Originality/value

First, this study examined relationship bonds, which reference relationship marketing when introducing organizational resources that influence the psychological and behavioral responses of bank employees. Second, this study introduced resiliency as a personal resource and clarified the way it applies to an individual’s psychological response. Third, existing literature has been limited to conducting fragmented research of the psychological factors that intervene in predisposing factors and job outcomes. This study makes a unique contribution by establishing a psychological response process.

Details

International Journal of Bank Marketing, vol. 38 no. 3
Type: Research Article
ISSN: 0265-2323

Keywords

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Article
Publication date: 27 May 2014

Christopher B. Davison

The purpose of this paper is to present the findings that describe any correlations between leadership demographic characteristics with that of the levels of business…

Abstract

Purpose

The purpose of this paper is to present the findings that describe any correlations between leadership demographic characteristics with that of the levels of business continuity (BC) and disaster recovery (DR) planning by surveying the academic department's continuity planners at two major research universities in Southern California.

Design/methodology/approach

The research methodology was a quantitative method utilizing a correlational research design (logistic regression). Survey data from a self-reporting web-based survey were analyzed.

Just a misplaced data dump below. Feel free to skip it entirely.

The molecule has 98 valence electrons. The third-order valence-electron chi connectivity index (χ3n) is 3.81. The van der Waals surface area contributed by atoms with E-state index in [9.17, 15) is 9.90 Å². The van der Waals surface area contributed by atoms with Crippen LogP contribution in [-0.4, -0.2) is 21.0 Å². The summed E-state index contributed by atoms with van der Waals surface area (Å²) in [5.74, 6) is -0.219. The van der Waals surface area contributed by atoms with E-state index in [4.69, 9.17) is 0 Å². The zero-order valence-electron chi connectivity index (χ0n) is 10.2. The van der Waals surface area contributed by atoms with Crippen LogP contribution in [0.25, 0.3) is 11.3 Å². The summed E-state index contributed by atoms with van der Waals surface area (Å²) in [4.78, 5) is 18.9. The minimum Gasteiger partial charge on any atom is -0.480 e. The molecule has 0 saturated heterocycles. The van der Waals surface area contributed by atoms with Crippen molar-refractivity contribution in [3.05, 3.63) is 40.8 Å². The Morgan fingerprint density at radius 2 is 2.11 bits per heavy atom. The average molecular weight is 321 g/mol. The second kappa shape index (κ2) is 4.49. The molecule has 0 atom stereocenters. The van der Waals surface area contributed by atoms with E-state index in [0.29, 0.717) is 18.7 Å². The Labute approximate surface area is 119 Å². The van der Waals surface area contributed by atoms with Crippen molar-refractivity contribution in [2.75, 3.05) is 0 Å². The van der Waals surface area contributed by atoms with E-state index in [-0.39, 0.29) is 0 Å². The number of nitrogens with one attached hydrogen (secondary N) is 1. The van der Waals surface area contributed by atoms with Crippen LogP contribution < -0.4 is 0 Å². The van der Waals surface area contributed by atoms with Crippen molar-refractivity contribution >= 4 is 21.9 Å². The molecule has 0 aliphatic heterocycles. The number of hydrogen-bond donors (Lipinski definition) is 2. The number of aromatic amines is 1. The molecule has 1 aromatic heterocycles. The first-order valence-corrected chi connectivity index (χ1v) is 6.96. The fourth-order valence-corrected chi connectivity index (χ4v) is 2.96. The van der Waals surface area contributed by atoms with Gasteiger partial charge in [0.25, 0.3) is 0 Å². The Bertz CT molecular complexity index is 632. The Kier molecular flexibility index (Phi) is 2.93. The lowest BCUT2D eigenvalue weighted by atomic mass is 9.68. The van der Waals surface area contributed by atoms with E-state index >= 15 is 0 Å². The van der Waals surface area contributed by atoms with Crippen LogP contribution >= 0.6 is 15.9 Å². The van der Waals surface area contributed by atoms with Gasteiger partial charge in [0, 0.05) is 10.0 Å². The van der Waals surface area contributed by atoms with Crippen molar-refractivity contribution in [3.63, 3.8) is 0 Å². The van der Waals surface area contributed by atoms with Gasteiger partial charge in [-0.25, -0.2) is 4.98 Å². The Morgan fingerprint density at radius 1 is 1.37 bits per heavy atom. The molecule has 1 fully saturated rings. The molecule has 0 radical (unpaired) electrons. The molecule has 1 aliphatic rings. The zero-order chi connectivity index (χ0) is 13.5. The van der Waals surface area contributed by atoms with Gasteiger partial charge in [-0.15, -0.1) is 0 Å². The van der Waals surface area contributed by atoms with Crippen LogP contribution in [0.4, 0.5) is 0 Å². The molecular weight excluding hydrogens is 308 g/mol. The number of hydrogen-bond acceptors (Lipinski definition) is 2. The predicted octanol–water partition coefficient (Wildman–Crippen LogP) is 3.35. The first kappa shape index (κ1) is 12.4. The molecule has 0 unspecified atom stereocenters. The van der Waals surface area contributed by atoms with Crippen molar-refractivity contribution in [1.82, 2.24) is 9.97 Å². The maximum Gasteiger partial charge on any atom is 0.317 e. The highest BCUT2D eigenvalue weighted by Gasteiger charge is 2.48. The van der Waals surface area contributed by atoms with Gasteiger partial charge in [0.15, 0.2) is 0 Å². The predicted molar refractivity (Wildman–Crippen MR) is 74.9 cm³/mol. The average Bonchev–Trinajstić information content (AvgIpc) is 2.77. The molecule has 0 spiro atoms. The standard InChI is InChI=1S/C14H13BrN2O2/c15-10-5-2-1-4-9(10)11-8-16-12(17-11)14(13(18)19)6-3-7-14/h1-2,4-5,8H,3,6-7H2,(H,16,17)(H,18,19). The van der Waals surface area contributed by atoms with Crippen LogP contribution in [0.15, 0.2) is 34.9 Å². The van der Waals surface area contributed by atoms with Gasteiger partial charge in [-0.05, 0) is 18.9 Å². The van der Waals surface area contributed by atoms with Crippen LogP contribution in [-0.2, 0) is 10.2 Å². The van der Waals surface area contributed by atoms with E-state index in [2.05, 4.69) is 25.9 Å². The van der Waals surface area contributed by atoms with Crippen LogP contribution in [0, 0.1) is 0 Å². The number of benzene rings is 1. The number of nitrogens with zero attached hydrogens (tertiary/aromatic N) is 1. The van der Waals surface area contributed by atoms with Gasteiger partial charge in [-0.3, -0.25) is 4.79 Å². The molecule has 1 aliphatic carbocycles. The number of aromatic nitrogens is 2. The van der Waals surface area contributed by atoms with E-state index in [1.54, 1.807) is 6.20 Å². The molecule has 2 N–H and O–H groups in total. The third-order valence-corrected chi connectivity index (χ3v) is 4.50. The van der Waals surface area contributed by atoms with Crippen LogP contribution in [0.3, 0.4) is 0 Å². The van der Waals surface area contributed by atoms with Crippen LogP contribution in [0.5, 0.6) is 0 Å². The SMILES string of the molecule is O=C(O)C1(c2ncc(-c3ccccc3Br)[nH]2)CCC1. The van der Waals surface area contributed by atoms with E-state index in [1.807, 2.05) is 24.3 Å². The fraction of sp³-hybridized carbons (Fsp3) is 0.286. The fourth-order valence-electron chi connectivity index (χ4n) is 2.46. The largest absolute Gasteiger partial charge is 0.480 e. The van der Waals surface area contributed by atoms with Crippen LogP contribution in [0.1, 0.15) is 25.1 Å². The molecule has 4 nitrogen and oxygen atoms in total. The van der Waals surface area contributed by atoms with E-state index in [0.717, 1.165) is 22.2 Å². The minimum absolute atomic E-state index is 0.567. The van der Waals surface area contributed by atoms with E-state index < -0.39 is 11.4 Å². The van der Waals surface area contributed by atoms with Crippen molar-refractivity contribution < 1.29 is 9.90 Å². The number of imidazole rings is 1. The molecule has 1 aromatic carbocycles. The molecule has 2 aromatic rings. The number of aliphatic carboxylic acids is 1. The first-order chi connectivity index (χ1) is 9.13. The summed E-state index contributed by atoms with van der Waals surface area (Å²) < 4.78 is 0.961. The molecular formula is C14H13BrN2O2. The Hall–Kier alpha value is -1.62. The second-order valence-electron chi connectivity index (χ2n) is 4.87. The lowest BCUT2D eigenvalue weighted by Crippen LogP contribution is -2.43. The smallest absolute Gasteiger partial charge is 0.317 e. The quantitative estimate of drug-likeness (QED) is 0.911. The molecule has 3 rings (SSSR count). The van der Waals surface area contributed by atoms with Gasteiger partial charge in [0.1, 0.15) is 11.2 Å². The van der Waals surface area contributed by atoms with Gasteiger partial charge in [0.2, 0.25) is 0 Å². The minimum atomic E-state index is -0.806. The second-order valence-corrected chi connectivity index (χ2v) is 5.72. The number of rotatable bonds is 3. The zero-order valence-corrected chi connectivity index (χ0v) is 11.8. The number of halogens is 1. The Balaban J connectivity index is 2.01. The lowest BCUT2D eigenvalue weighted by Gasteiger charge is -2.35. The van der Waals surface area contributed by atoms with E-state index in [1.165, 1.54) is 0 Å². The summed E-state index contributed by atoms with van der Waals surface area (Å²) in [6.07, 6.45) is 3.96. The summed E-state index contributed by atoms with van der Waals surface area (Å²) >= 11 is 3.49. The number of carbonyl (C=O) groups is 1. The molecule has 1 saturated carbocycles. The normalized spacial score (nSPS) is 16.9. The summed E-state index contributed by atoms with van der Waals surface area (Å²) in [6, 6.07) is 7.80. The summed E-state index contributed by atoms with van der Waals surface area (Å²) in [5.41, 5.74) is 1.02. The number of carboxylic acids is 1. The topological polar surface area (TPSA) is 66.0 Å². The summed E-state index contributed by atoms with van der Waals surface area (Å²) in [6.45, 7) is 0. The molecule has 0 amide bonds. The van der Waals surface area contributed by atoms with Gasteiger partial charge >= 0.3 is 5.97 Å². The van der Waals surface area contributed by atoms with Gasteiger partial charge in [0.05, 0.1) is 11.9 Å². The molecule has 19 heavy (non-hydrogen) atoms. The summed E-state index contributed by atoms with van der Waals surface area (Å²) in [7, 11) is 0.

Findings

Analysis of five leadership demographic characteristics and four covariates reveals one statistically significant predictor of resiliency planning. Furthermore, close to one-quarter of the academic departments were found to have no BC or DR plan. Conversely, having a budget for resiliency planning was not found to be a significant predictor of resiliency planning.

Research limitations/implications

This study was specifically limited to continuity planners within two major, public, academic research institutions within Southern California. This allows for an in-depth understanding of a specific contingency planning phenomenon: geographically bounded public, research-oriented, higher education institutions. This study could provide a framework for administrative leaders in academic settings to assess their organizations’ capacity for recovery from an unexpected business disruption. This study could assist university administration in identifying personnel to lead resiliency planning within the institution.

Practical implications

The research indicates that educational institutions lack in organizational resiliency planning. This study could provide a framework for administrative leaders in academic settings to assess their organizations’ capacity for recovery from an unexpected business disruption.

Originality/value

While there is much literature on the separate topics of leadership in an academic environment and contingency planning, no study exists that attempts to observe any correlations between these concepts.

Details

Disaster Prevention and Management, vol. 23 no. 3
Type: Research Article
ISSN: 0965-3562

Keywords